Defense attorney Peter Goldberger argued that Lee had been convicted only because of the testimony of fire investigators in Monroe County, and that their findings would not hold up today.
Jeremy Yamaguchi still lives at home, is active in the Boy Scouts and voted for the very first time just a few years ago.
He’s also -– at the ripe age of 22 -– the youngest mayor in Orange County, and perhaps the state, the Orange County Register is reporting.
Yamaguchi was named mayor of Placentia last week, the youngest person to hold the post in the city’s 85-year history. He was elected to the council when he was 19, serving alongside council members who’d known him since he was in grade school. He was the top vote-getter in that election.
The Cal State Fullerton senior is set to take finals this week, the LA Times reported.
Visiting Supernormal, Cheongdam-dong boutique located right off the main “luxury street” is like entering a young, very rich, very stylish celebrity’s walk-in closet.
Fashionably daring Korean celebs such as 2NE1, Choi Ji-woo and Lee Hyori frequent the relatively small store to stock up on the latest in interesting fashion, while Japanese travelers also descend in small groups on the weekends.
Since anything in the shop has already been through extremely fashion-conscious screening, we consulted the Supernormal experts about putting together a fabulous girlfriend gift guide. Here are 10 unique gifts for the impossible-to-please, impeccably stylish ladies out there.
Samsung has been the talk of the town on Tuesday for two reasons: the decision announced Monday to sell a big stake in an important affiliate to a Hyundai (yes Hyundai!) company and the list released Tuesday of annual promotions throughout the 60-plus Samsung companies.
As South Korea’s largest business group, Samsung is always the subject of a lot of attention, of course. But Tuesday’s chatter was particularly huge.
The calendar says 11/11/11, which means one thing in South Korea: Pepero Day. They call it Pepero Day because these skinny, chocolate covered biscuits resemble the numbers that make up the date 11/11. It’s huge holiday over there, with markets and convenient stores decked out with fancy displays and gift baskets of these snacks, a knock off of the more familiar Pocky brand. The concept is that you gift boxes of these confectionary treats to your significant other as a symbol of your affection.
Jonathan Gold’s 99 Essential L.A. Restaurants 2011 L.A. Weekly
I like trucks, taco tables and pop-ups as much as the next guy, but I was really hoping to find evidence pointing to a resurgence in fine dining, powered by exposure to complex cooking on food television, and the vast numbers of people coming out of training programs like Cordon Bleu or the CIA. Alas, I did not.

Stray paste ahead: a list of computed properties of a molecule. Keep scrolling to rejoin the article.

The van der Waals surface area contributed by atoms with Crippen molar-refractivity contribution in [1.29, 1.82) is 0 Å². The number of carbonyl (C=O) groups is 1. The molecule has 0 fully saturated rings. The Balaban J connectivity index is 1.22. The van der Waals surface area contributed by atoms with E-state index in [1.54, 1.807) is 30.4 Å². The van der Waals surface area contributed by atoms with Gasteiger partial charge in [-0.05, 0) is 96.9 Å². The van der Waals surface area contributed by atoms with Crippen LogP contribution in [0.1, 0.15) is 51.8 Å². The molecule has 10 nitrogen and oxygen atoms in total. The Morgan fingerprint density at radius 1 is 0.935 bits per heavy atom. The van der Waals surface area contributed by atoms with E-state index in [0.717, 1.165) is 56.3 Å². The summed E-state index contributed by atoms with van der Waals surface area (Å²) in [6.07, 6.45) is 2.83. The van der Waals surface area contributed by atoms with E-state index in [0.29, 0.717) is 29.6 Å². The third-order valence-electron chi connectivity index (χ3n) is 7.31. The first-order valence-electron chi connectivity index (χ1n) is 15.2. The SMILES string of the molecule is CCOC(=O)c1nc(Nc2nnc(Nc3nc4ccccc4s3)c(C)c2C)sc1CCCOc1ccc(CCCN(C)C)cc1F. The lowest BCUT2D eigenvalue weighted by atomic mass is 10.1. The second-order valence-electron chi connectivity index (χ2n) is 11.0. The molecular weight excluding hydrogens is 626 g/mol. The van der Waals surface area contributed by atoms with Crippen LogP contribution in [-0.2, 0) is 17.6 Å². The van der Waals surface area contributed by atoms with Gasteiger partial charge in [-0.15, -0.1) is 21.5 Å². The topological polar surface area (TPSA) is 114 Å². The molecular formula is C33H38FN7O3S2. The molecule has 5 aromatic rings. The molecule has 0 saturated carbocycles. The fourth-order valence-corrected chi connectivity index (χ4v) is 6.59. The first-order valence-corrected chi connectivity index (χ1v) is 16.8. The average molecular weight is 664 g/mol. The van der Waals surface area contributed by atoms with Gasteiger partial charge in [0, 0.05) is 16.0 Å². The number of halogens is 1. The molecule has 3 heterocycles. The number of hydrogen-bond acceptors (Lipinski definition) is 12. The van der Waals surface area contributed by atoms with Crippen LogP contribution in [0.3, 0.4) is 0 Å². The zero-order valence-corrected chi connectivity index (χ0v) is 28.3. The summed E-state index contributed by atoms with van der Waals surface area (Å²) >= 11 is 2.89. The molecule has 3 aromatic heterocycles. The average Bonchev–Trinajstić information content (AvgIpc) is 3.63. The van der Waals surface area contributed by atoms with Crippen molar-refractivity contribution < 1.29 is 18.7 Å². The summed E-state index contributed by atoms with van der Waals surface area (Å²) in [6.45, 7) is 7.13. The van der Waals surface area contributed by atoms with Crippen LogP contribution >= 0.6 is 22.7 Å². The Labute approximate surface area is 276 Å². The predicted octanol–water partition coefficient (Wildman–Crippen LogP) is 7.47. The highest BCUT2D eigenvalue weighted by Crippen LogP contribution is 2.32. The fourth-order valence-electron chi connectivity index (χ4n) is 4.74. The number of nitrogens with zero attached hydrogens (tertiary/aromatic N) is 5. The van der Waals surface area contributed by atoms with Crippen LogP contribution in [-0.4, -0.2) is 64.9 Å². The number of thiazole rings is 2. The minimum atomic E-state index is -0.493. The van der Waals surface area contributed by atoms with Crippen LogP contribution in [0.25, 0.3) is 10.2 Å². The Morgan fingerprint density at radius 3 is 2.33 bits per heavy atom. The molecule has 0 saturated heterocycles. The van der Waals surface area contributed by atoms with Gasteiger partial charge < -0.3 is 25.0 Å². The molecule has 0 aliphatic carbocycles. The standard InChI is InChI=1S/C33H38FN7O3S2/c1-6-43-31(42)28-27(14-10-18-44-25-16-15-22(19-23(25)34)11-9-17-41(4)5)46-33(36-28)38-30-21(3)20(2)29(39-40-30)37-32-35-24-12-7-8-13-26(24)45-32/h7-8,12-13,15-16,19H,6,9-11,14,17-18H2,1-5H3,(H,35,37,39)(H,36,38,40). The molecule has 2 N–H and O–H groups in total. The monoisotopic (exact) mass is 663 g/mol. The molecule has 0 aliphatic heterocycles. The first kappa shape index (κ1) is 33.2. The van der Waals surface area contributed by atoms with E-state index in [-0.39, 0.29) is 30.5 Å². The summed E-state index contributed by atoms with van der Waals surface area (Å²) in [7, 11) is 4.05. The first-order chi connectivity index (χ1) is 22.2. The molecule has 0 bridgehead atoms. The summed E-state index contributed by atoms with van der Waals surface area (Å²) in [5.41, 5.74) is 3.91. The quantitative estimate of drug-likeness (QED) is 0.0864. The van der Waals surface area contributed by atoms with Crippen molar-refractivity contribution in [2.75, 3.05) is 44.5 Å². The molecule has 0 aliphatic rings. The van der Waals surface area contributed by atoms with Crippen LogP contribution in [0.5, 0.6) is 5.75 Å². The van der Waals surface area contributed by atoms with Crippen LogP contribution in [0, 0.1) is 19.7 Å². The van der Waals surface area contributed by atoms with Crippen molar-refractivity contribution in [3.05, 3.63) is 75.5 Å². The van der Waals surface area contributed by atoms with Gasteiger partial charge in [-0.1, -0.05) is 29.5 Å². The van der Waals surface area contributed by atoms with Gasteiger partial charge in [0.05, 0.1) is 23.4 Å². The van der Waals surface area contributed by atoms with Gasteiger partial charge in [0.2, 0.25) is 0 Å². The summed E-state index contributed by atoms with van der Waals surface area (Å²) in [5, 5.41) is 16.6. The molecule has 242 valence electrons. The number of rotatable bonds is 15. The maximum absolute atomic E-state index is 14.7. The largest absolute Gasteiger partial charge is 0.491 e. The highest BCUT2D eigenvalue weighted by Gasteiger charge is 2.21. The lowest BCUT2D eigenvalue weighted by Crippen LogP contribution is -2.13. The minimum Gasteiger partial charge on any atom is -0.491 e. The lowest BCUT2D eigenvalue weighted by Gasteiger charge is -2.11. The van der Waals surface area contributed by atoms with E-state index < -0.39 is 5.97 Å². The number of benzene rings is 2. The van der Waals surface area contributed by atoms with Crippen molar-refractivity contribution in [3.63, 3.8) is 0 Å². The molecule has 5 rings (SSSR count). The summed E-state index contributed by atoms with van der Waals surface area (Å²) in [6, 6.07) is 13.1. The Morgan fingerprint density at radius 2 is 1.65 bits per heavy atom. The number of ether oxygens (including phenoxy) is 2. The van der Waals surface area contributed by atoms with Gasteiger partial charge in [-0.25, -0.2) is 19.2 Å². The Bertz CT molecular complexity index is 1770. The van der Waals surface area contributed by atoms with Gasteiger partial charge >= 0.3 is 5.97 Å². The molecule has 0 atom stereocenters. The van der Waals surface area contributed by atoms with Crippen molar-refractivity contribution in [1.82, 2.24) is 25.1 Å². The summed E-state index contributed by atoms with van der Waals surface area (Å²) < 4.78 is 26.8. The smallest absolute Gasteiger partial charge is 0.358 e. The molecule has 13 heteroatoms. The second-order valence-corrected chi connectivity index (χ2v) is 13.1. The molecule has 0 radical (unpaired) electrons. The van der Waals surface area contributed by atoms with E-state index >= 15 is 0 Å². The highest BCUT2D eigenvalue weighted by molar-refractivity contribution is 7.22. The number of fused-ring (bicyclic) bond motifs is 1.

Instead, when I looked at the new heroes of cooking in America, I kept seeing Lukshon’s Sang Yoon, Kogi’s Roy Choi and ramen-slinging David Chang of New York’s Momofuku: Asian-born guys classically trained in European techniques, working in great American kitchens, who decided to redirect their imagination toward street food. Their dishes have a directness of flavor, and their high-low juxtapositions still have the ability to shock, even in a world where pandan leaf and calamansi lime have become nearly as common as salt and pepper.
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The play’s preciousness can diminish its dramatic power, and this production doesn’t always find the edges. Cho tends to tell us things about feelings when we’d rather see them played out. Still, “The Language Archive” poignantly anatomizes the speeches and silence of love, requited and not.
Four Queens residents have been charged in federal court with submitting about $11.7 million in fraudulent Medicare claims from two medical clinics in Flushing.
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Lee Keun-ho and captain Park Chu-young scored late second-half goals to keep the unbeaten Koreans on top of Group B after four matches.
South Korea beat UAE 2-1 at home a month ago, but didn’t expect as hard a match as it got on Friday.
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Beyond tangerines and palm trees: Jeju’s unique culture Yonhap News
Every culture, by definition, is unique, and especially so is that of Jeju Island, a volcanic tourist attraction off the southern tip of the Korean Peninsula.
Jeju’s culture has developed over thousands of years as a result of its people’s relationship with nature, animistic religion and mythology.
The first place in the world to receive UNESCO designations in all three natural science categories, Jeju has its cultural foundation in the animistic belief among its people that the island is home to 18,000 gods.
Healthy Alternatives to Binge-Drinking a New Trend at Office Gatherings Chosun Ilbo
Getting pass-out-drunk on heady combinations of beer and soju is almost expected by Korean companies whenever work get-togethers are organized, but many corporations are bucking the trend by refocusing such events on healthier pursuits.
One company that handles publicity for food and beverage and apparels makers in Seoul found that its booze-drinking sessions were leaving its employees drained and unproductive. This prompted it to embark on a high-octane evening trip that let them vent their stress in other ways, such as by screaming their way through hair-rising roller-coaster rides.
“We often work overtime in the evening and the workers get really stressed out,” said the head of the company. “But when we are forced to attend company dinners, staff often complain that they get even more tired, so we decided to replace such gatherings with trips to an amusement park.”